before the fall killer on the wall rebus 30th anniversary lyrebird eleanor oliphant
Search our site
The Good Daughter by Karin Slaughter Read the opening extract of the brand new Karin Slaughter book before its publication on 13/07/2017

Building Projects for Backyard Farmers and Home Gardeners A Guide to 21 Handmade Structures for Homegrown Harvests by Chris Gleason
  

Building Projects for Backyard Farmers and Home Gardeners A Guide to 21 Handmade Structures for Homegrown Harvests

RRP £12.99

Notify me
when in stock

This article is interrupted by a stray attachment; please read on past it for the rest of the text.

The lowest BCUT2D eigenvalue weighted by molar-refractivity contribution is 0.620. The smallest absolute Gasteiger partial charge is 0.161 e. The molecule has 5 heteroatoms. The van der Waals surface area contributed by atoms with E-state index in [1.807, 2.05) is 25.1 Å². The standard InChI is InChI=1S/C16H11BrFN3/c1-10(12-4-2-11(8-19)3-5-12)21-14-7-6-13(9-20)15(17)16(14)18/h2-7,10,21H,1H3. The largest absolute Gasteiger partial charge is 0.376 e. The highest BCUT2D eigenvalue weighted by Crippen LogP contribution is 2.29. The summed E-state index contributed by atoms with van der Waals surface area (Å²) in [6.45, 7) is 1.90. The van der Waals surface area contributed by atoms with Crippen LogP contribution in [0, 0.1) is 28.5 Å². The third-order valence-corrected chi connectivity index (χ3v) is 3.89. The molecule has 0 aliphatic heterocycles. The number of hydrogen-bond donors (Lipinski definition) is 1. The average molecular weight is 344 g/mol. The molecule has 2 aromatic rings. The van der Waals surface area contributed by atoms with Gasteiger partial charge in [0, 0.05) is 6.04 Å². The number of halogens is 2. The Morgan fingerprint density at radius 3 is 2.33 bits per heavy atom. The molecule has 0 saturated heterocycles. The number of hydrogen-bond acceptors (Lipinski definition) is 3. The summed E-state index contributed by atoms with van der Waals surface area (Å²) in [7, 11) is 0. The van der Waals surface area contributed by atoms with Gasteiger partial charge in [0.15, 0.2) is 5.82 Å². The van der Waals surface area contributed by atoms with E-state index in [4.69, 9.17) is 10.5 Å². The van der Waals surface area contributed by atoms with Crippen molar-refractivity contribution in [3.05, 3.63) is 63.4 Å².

As soon as this book is back in stock we will send you an email.

Synopsis

Building Projects for Backyard Farmers and Home Gardeners A Guide to 21 Handmade Structures for Homegrown Harvests by Chris Gleason

This is a practical and engaging guide to transforming an ordinary backyard into a productive farm. Step-by-step instructions are provided for 10 projects including green houses, beehives, rabbit hutches, raised beds, potting sheds, trellises, fences, and more. Each detailed plan is accompanied by the author's clear, instructive drawings. More than just a manual, the book also offers entertaining and enlightening interviews with both experts and average Joe farmers. We learn what motivates them to become backyard farmers and maybe even a couple of funny stories along the way.

Reviews